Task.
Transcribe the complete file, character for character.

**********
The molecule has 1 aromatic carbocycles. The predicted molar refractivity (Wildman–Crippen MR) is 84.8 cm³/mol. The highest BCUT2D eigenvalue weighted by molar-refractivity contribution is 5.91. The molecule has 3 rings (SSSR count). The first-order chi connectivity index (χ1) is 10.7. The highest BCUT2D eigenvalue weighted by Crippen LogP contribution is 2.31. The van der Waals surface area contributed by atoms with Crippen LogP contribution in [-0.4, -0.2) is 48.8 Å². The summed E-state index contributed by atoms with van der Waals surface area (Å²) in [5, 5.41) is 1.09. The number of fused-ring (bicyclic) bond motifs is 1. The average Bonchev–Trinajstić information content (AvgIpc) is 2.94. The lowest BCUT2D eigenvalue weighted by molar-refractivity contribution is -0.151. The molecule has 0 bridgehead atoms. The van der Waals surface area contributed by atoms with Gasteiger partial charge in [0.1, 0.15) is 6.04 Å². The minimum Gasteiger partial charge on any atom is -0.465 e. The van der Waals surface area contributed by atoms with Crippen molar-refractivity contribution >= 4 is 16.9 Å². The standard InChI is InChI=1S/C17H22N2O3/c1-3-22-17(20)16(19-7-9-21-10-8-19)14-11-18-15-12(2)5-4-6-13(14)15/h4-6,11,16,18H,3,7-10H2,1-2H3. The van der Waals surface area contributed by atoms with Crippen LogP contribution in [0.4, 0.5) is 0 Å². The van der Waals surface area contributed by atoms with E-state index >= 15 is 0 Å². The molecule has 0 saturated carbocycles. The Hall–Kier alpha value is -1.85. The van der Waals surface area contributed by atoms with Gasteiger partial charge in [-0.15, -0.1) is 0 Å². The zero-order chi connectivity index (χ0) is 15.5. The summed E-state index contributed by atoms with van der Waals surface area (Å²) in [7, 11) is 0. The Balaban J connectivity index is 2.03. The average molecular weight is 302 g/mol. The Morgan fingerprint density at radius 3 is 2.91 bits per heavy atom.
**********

The molecule has 1 aromatic carbocycles. The predicted molar refractivity (Wildman–Crippen MR) is 84.8 cm³/mol. The highest BCUT2D eigenvalue weighted by molar-refractivity contribution is 5.91. The molecule has 3 rings (SSSR count). The first-order chi connectivity index (χ1) is 10.7. The highest BCUT2D eigenvalue weighted by Crippen LogP contribution is 2.31. The van der Waals surface area contributed by atoms with Crippen LogP contribution in [-0.4, -0.2) is 48.8 Å². The summed E-state index contributed by atoms with van der Waals surface area (Å²) in [5, 5.41) is 1.09. The number of fused-ring (bicyclic) bond motifs is 1. The average Bonchev–Trinajstić information content (AvgIpc) is 2.94. The lowest BCUT2D eigenvalue weighted by molar-refractivity contribution is -0.151. The molecule has 0 bridgehead atoms. The van der Waals surface area contributed by atoms with Gasteiger partial charge in [0.1, 0.15) is 6.04 Å². The minimum Gasteiger partial charge on any atom is -0.465 e. The van der Waals surface area contributed by atoms with Crippen molar-refractivity contribution >= 4 is 16.9 Å². The standard InChI is InChI=1S/C17H22N2O3/c1-3-22-17(20)16(19-7-9-21-10-8-19)14-11-18-15-12(2)5-4-6-13(14)15/h4-6,11,16,18H,3,7-10H2,1-2H3. The van der Waals surface area contributed by atoms with Crippen LogP contribution in [0.4, 0.5) is 0 Å². The van der Waals surface area contributed by atoms with E-state index >= 15 is 0 Å². The molecule has 0 saturated carbocycles. The Hall–Kier alpha value is -1.85. The van der Waals surface area contributed by atoms with Gasteiger partial charge in [-0.15, -0.1) is 0 Å². The zero-order chi connectivity index (χ0) is 15.5. The summed E-state index contributed by atoms with van der Waals surface area (Å²) in [7, 11) is 0. The Balaban J connectivity index is 2.03. The average molecular weight is 302 g/mol. The Morgan fingerprint density at radius 3 is 2.91 bits per heavy atom.